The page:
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Turkey's plans to mandate PCR tests for education, entertainment spark backlash

Voices from both conservatives and liberals rise as the Turkish government slaps obligatory PCR tests on teachers and school staff to allay fears of a new wave of COVID-19 as schools resume in-person education.
A woman walks past a tourist shop promoting PCR tests during a three week nationwide coronavirus lockdown on May 5, 2021 in Istanbul, Turkey.

Ankara’s requirement that unvaccinated Turks present a negative PCR test for COVID-19 to attend public events and schools has sparked angry reactions from the country’s teachers, who denounced the move as both useless and a violation of their rights.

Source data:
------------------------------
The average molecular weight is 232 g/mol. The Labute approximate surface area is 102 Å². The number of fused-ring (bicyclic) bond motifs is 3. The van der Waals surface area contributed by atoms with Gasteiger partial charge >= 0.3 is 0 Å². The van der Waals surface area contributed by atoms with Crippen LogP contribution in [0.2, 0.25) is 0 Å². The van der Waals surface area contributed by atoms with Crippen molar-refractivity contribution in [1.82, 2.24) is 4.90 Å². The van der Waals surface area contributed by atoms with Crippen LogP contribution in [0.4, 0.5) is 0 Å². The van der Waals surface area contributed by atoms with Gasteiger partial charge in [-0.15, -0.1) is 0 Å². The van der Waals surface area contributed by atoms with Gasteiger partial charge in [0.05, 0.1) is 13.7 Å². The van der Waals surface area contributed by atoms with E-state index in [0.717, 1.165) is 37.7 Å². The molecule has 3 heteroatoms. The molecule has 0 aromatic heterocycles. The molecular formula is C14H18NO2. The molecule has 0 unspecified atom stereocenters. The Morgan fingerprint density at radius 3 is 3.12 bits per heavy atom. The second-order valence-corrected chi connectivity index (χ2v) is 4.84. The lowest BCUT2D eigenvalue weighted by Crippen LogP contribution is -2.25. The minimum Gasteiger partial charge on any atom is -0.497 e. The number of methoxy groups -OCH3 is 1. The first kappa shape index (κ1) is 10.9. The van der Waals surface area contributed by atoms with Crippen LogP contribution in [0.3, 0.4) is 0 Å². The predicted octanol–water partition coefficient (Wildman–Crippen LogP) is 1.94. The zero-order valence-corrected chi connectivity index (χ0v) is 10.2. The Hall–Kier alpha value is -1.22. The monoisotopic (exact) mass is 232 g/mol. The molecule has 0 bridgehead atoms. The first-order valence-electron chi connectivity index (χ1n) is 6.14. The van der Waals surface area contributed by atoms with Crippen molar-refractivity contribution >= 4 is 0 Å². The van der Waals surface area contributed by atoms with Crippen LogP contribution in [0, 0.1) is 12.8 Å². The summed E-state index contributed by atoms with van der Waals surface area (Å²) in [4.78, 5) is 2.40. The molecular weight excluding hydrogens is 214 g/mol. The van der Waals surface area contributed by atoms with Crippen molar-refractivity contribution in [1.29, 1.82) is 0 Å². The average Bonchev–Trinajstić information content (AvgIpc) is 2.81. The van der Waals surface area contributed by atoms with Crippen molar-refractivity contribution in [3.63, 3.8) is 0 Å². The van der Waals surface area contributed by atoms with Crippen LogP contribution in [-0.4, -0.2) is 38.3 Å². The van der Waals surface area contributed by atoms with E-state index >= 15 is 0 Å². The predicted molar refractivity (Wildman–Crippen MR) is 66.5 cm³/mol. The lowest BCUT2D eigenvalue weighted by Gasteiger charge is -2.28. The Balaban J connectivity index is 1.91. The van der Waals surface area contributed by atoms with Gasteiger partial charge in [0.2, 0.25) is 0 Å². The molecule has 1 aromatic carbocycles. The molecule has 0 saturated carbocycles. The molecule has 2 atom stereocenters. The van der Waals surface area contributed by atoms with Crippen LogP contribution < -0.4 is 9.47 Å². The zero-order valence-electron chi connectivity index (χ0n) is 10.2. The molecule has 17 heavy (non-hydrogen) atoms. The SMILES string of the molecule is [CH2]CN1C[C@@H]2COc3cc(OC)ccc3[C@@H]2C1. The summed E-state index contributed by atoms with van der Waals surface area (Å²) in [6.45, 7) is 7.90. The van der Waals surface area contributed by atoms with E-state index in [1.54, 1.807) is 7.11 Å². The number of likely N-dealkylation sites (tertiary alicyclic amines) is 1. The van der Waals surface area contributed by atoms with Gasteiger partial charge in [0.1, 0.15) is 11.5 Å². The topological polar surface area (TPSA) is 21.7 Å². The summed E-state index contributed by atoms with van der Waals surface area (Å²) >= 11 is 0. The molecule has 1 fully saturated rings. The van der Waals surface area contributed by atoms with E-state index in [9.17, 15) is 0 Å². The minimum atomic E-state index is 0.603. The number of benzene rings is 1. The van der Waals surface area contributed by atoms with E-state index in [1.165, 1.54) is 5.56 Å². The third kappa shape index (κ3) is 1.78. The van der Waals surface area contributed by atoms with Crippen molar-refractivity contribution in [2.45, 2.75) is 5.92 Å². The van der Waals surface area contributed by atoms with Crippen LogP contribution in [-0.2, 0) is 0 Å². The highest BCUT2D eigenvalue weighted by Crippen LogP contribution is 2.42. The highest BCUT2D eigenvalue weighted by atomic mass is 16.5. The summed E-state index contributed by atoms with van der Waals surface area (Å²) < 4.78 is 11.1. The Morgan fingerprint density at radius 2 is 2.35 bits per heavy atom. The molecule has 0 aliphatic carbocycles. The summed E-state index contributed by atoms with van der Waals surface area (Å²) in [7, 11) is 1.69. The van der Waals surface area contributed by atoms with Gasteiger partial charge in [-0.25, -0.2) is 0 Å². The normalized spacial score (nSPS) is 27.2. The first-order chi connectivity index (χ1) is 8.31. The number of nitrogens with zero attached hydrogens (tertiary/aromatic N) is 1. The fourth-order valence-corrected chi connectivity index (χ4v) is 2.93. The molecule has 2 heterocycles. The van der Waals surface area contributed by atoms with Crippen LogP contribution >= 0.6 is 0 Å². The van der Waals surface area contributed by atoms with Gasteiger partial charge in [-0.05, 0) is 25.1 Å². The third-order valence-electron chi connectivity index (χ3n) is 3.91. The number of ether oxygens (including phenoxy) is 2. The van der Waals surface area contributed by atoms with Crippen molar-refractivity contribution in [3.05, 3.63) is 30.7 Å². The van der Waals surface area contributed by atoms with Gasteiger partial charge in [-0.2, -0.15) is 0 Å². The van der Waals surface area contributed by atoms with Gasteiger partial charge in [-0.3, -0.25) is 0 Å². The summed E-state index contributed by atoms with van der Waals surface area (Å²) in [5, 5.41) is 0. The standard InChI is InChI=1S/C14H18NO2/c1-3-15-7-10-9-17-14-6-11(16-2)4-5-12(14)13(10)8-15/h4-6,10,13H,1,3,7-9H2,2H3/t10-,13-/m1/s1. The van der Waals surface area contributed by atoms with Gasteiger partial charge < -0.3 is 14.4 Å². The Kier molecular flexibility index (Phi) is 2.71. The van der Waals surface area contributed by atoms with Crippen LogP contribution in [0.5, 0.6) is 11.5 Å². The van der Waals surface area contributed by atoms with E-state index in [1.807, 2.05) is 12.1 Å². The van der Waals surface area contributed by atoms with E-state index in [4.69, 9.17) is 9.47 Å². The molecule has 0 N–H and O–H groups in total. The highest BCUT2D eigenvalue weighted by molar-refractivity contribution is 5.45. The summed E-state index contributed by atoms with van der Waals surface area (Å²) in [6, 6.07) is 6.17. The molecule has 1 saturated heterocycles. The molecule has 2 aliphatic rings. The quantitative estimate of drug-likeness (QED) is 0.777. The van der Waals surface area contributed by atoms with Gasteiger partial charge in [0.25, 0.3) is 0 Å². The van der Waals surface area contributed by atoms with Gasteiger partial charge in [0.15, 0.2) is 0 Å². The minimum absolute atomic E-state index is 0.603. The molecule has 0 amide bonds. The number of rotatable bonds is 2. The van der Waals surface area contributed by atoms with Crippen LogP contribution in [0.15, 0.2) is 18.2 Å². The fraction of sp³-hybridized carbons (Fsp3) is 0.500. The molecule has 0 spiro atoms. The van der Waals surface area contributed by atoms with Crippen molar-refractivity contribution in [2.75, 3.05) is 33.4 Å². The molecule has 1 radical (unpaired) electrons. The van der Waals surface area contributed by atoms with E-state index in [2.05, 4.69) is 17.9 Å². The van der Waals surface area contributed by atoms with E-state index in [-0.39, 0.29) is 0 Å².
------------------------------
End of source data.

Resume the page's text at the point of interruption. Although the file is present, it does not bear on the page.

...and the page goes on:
A conservative labor union urged its members to engage in civil disobedience after President Recep Tayyip Erdogan announced on Aug. 19 that members of the education sector would have to provide proof of COVID-19 vaccination or proof of recovery from the virus, or undergo regular PCR tests as schools resume in-person education on Sept. 6.

Employees union Maarif-Sen announced Saturday they will start a legal process to annul the new regulations on mandatory PCR tests. “While we go on with the legal process, we call [on] all our members to [engage in] civil disobedience against PCR tests,” the statement said, promising to provide legal support to those who faced pressure at work to take the test.